Public and private pensions control almost a quarter of the United States' tangible wealth—equivalent to all of the country's residential real estate. They account for most current saving in the country, are a crucial component of household retirement resources, and have significant effects on labor market mobility and efficiency. Collectively, they hold a tremendous proportion of all common stock.
Author of two widely-read books on the defense industry, Jacques Gansler takes a hard look at the need to convert the industry from an inefficient and noncompetitive part of the U.S. economy to an integrated, civilian/military operation. He defines the challenges, especially the influence of old-line defense interests, and presents examples of restructuring.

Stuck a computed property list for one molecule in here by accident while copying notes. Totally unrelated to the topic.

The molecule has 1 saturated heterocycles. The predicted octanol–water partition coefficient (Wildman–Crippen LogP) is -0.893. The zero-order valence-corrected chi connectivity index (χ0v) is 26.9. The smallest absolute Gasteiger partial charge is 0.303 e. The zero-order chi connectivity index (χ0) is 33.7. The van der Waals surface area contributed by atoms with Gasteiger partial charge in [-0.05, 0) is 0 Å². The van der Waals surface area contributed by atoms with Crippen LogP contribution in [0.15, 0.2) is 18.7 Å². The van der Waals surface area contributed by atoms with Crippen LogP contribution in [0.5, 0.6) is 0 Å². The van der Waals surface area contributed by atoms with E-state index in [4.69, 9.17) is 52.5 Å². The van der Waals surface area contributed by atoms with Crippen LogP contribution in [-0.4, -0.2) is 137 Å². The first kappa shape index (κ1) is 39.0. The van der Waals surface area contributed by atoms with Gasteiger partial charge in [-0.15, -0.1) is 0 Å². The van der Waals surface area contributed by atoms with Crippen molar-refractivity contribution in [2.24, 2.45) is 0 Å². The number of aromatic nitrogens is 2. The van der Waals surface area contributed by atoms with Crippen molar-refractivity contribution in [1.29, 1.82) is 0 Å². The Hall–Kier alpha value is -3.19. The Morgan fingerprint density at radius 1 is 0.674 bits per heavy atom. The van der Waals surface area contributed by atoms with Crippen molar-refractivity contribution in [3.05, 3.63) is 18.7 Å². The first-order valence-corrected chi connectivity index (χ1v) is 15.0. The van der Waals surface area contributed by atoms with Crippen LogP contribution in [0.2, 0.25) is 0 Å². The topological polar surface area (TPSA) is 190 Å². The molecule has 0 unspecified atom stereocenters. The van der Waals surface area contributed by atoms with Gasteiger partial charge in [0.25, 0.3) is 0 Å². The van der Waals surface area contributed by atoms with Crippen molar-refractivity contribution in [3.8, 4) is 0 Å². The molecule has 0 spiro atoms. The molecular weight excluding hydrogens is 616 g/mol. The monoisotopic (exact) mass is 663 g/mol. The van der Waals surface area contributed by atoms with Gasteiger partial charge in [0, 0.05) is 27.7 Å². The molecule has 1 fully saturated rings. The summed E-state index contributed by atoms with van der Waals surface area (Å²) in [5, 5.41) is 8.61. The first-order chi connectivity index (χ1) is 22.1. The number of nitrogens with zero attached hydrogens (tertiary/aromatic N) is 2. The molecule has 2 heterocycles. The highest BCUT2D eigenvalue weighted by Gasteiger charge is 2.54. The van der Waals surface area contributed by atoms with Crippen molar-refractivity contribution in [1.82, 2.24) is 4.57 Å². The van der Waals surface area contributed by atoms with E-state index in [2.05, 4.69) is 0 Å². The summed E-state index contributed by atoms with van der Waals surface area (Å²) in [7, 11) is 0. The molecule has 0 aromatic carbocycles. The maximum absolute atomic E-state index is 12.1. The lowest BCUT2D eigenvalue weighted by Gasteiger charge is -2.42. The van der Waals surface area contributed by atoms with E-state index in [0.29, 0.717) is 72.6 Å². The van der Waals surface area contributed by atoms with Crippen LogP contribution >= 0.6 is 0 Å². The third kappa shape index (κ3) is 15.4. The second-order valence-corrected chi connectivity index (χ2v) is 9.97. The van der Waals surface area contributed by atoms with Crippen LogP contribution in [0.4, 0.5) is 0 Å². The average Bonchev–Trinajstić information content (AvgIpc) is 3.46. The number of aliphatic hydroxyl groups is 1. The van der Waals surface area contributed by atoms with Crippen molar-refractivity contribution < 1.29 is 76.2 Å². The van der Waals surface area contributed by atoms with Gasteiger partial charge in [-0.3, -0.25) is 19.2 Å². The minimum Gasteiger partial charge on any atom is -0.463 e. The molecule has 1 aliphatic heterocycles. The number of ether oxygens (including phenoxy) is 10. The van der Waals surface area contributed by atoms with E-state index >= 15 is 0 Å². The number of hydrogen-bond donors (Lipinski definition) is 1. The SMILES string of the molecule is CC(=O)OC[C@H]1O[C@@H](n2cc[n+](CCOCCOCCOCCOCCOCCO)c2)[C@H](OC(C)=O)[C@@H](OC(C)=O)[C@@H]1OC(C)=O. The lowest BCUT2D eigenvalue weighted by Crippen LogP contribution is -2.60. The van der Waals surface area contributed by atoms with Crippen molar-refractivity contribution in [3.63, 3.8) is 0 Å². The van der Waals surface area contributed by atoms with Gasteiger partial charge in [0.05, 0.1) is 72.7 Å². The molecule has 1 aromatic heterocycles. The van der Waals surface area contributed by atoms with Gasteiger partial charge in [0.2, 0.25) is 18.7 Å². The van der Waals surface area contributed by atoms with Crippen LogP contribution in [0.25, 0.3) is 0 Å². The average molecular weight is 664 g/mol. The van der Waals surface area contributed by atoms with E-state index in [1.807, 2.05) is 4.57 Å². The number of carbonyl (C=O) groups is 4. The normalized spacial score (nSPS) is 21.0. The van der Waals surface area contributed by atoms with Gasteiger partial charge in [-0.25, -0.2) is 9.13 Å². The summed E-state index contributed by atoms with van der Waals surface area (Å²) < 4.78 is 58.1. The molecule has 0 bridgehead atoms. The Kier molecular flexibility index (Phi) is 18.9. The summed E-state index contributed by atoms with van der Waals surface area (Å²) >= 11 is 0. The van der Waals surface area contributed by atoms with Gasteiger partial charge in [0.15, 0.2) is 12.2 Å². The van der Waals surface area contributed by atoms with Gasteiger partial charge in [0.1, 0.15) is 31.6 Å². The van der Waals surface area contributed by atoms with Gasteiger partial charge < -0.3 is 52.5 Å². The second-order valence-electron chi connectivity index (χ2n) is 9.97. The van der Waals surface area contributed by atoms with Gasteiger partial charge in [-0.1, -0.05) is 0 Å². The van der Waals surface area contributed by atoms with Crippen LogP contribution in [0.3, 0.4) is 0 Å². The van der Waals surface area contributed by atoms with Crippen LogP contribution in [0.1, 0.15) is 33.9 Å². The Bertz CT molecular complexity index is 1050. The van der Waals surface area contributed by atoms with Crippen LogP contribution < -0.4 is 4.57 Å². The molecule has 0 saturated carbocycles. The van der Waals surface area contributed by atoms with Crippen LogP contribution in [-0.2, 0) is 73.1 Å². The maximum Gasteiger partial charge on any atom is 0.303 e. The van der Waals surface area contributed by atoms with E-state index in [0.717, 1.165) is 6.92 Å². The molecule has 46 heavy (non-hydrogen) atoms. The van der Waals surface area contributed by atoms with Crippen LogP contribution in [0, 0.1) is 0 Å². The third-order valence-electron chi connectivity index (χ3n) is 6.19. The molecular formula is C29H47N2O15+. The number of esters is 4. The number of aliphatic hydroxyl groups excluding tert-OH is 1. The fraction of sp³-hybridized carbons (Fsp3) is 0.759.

Were water considered an industry, it would be one of the largest in the United States, surely the most capital-intensive, and the most closely regulated by Congress. Yet as Peter Rogers argues in this readable, pragmatic, and scientifically grounded assessment of national water issues, it would also be one of the most fragmented and least coherent areas of public policy.